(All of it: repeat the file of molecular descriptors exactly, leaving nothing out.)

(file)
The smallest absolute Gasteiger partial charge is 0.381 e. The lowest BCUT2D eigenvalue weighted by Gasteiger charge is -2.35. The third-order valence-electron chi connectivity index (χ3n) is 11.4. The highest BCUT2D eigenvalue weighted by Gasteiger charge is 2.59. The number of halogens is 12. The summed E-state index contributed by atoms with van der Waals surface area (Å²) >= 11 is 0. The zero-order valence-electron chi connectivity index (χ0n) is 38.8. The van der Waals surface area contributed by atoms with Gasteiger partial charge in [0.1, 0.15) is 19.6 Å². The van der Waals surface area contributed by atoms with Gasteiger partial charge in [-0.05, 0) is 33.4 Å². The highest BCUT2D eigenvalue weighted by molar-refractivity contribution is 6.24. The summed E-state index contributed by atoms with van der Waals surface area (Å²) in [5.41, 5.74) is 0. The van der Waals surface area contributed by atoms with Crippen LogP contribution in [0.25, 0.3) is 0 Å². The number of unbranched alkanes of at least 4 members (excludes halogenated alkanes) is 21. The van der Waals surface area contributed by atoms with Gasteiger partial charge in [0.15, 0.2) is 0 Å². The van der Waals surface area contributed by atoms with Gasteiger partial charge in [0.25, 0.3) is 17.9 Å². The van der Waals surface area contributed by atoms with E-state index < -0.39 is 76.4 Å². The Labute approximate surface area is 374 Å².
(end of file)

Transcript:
The smallest absolute Gasteiger partial charge is 0.381 e. The lowest BCUT2D eigenvalue weighted by Gasteiger charge is -2.35. The third-order valence-electron chi connectivity index (χ3n) is 11.4. The highest BCUT2D eigenvalue weighted by Gasteiger charge is 2.59. The number of halogens is 12. The summed E-state index contributed by atoms with van der Waals surface area (Å²) >= 11 is 0. The zero-order valence-electron chi connectivity index (χ0n) is 38.8. The van der Waals surface area contributed by atoms with Gasteiger partial charge in [0.1, 0.15) is 19.6 Å². The van der Waals surface area contributed by atoms with Gasteiger partial charge in [-0.05, 0) is 33.4 Å². The highest BCUT2D eigenvalue weighted by molar-refractivity contribution is 6.24. The summed E-state index contributed by atoms with van der Waals surface area (Å²) in [5.41, 5.74) is 0. The van der Waals surface area contributed by atoms with Crippen LogP contribution in [0.25, 0.3) is 0 Å². The number of unbranched alkanes of at least 4 members (excludes halogenated alkanes) is 21. The van der Waals surface area contributed by atoms with Gasteiger partial charge in [0.15, 0.2) is 0 Å². The van der Waals surface area contributed by atoms with Gasteiger partial charge in [0.25, 0.3) is 17.9 Å². The van der Waals surface area contributed by atoms with E-state index < -0.39 is 76.4 Å². The Labute approximate surface area is 374 Å².